October 13th, 2010
In this weeks edition of Buzz Talk we chat with the President and CEO of BILD, Stephen Dupuis.
What part of the city do you live in?
Well, I’m a 905-er, I live in Aurora. I’m the classic suburbanite; I live in a 2 storey detached home, I got two cars, two kids and one dog. If I was anymore classic I’d have 2.2 kids.
But I get the best of both worlds because I work in the city and I live in 905.
What aspect of your job excites you the most?
I’ve been in this business for more than 20 years and it’s always been the whole economic impact of the industry for me. It’s such a high risk, big money, high energy business.
Also the scale of the projects – when I look at those condo projects and a big hole in the ground, I think ‘who figured out where to start out on this thing?’. It’s absolutely amazing in terms of scale.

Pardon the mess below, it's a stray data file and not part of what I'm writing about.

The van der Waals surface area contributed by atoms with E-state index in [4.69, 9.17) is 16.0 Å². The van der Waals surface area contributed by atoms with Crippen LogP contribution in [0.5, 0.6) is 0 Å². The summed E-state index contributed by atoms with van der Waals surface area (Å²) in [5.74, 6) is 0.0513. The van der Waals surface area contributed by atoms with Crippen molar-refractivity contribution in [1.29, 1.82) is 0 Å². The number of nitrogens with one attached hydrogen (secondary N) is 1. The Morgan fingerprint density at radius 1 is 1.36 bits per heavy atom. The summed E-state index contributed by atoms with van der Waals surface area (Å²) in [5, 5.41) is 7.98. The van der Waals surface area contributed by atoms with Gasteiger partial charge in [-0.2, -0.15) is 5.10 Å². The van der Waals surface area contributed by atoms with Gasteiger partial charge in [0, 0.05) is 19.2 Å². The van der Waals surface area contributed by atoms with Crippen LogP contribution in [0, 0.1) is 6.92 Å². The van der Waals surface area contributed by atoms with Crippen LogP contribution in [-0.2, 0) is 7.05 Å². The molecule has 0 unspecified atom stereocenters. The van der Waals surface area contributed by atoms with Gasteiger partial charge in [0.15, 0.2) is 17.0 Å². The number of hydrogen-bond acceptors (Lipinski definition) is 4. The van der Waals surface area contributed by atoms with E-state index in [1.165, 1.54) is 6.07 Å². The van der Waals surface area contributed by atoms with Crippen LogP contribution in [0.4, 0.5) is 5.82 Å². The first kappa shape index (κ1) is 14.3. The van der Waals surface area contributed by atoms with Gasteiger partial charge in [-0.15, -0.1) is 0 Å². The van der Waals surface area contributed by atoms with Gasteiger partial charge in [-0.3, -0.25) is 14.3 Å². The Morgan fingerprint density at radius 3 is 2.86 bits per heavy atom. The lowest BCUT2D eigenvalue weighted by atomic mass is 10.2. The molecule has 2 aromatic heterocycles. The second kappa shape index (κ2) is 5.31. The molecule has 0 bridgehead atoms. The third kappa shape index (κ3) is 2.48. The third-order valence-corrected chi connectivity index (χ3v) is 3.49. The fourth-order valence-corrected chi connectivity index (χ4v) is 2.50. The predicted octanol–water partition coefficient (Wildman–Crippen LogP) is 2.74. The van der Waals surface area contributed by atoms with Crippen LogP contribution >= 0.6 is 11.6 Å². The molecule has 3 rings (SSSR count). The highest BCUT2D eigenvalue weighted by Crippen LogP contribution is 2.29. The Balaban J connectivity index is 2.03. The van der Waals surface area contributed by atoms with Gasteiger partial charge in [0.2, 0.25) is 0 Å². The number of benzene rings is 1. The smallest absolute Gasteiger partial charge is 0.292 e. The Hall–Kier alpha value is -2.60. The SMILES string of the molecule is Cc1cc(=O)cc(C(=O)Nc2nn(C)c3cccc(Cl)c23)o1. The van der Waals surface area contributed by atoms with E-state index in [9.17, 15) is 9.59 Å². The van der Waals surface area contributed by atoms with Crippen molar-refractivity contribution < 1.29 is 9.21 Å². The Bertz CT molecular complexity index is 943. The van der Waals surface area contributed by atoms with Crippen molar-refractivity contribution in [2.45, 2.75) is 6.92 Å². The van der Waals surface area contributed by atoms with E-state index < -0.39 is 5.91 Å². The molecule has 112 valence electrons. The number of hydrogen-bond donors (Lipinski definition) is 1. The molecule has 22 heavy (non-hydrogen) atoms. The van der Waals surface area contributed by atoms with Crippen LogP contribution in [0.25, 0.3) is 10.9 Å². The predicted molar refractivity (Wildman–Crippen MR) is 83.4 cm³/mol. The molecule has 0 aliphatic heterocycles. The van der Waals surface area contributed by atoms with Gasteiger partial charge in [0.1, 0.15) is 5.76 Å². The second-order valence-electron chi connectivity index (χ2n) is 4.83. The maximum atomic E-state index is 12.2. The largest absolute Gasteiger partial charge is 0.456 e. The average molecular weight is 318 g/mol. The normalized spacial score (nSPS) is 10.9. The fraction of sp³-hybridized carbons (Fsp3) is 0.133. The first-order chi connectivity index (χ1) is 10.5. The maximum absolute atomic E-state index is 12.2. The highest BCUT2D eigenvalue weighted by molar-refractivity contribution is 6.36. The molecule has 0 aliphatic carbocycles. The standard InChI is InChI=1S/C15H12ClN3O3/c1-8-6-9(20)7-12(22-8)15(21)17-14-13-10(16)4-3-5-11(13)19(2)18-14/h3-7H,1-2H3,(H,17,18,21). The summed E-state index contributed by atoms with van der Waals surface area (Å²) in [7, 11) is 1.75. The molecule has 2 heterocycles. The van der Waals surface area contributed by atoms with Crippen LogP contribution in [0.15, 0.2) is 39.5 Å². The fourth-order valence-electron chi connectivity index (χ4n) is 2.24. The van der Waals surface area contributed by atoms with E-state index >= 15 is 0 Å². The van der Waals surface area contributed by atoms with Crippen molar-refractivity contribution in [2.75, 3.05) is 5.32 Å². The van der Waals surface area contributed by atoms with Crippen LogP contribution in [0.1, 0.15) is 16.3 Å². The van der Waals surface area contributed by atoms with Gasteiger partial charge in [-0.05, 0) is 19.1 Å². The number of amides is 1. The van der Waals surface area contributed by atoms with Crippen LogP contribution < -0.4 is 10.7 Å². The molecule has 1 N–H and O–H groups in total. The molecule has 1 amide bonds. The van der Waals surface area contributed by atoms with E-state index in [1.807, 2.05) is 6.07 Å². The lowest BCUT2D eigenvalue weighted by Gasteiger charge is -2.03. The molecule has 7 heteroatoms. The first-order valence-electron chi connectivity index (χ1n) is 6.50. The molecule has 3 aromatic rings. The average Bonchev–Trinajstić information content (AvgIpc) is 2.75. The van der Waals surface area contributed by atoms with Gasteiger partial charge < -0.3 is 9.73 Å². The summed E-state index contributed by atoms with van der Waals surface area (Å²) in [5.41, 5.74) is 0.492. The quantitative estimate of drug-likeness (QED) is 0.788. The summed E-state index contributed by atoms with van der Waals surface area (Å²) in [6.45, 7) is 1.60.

The other thing is, forgetting the money and the economic impact, there’s a happy ending every time in the home building business – somebody gets the keys to their new condo or home and the whole thing begins. They’re starting a family, starting the whole home ownership thing and that’s a happy ending that always feels good.
In what ways does BILD contribute to the community?
We made a conscious decision several years ago to partner with Habitat for Humanity Toronto.
We call it a community partnership but it’s not just BILD. We encourage all of our members to support Habitat, if they’re not tied into an existing charity, and so many members do so many things in terms of giving back to the community, but a lot of them do pick up on the partnership.
What we like about Habitat is that they’re a natural partner – we’re both in the home-ownership, or the “shelter” business, and Habitat is great because it’s not subsidised rental or non profit, it’s home ownership, and in that sense we’re perfect partners for each other.